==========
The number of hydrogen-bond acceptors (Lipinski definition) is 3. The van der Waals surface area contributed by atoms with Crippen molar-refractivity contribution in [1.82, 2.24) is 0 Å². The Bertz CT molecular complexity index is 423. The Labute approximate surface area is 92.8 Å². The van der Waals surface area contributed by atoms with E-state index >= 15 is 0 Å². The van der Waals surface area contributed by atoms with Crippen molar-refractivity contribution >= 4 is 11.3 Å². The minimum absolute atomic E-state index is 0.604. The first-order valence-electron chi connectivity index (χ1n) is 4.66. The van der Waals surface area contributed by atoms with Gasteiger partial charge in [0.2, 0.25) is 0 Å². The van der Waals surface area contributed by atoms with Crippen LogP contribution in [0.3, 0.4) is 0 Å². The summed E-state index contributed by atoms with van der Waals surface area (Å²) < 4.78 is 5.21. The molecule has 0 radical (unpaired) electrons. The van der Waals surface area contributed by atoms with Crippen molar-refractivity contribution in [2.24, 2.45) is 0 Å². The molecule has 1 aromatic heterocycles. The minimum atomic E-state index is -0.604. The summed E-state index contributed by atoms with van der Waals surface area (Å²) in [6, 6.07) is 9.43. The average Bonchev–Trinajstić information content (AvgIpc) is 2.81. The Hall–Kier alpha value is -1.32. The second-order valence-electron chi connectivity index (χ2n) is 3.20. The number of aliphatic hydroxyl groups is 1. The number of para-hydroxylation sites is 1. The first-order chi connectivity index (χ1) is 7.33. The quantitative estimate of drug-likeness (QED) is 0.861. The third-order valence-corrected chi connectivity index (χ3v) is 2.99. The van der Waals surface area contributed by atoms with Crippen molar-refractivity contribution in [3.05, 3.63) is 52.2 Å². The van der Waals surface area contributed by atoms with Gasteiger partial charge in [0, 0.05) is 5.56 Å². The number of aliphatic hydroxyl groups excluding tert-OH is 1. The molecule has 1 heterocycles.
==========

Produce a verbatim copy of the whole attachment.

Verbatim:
The number of hydrogen-bond acceptors (Lipinski definition) is 3. The van der Waals surface area contributed by atoms with Crippen molar-refractivity contribution in [1.82, 2.24) is 0 Å². The Bertz CT molecular complexity index is 423. The Labute approximate surface area is 92.8 Å². The van der Waals surface area contributed by atoms with E-state index >= 15 is 0 Å². The van der Waals surface area contributed by atoms with Crippen molar-refractivity contribution >= 4 is 11.3 Å². The minimum absolute atomic E-state index is 0.604. The first-order valence-electron chi connectivity index (χ1n) is 4.66. The van der Waals surface area contributed by atoms with Gasteiger partial charge in [0.2, 0.25) is 0 Å². The van der Waals surface area contributed by atoms with Crippen LogP contribution in [0.3, 0.4) is 0 Å². The summed E-state index contributed by atoms with van der Waals surface area (Å²) < 4.78 is 5.21. The molecule has 0 radical (unpaired) electrons. The van der Waals surface area contributed by atoms with Crippen molar-refractivity contribution in [2.24, 2.45) is 0 Å². The molecule has 1 aromatic heterocycles. The minimum atomic E-state index is -0.604. The summed E-state index contributed by atoms with van der Waals surface area (Å²) in [6, 6.07) is 9.43. The average Bonchev–Trinajstić information content (AvgIpc) is 2.81. The Hall–Kier alpha value is -1.32. The second-order valence-electron chi connectivity index (χ2n) is 3.20. The number of aliphatic hydroxyl groups is 1. The number of para-hydroxylation sites is 1. The first-order chi connectivity index (χ1) is 7.33. The quantitative estimate of drug-likeness (QED) is 0.861. The third-order valence-corrected chi connectivity index (χ3v) is 2.99. The van der Waals surface area contributed by atoms with Crippen molar-refractivity contribution in [3.05, 3.63) is 52.2 Å². The van der Waals surface area contributed by atoms with Gasteiger partial charge in [0, 0.05) is 5.56 Å². The number of aliphatic hydroxyl groups excluding tert-OH is 1. The molecule has 1 heterocycles.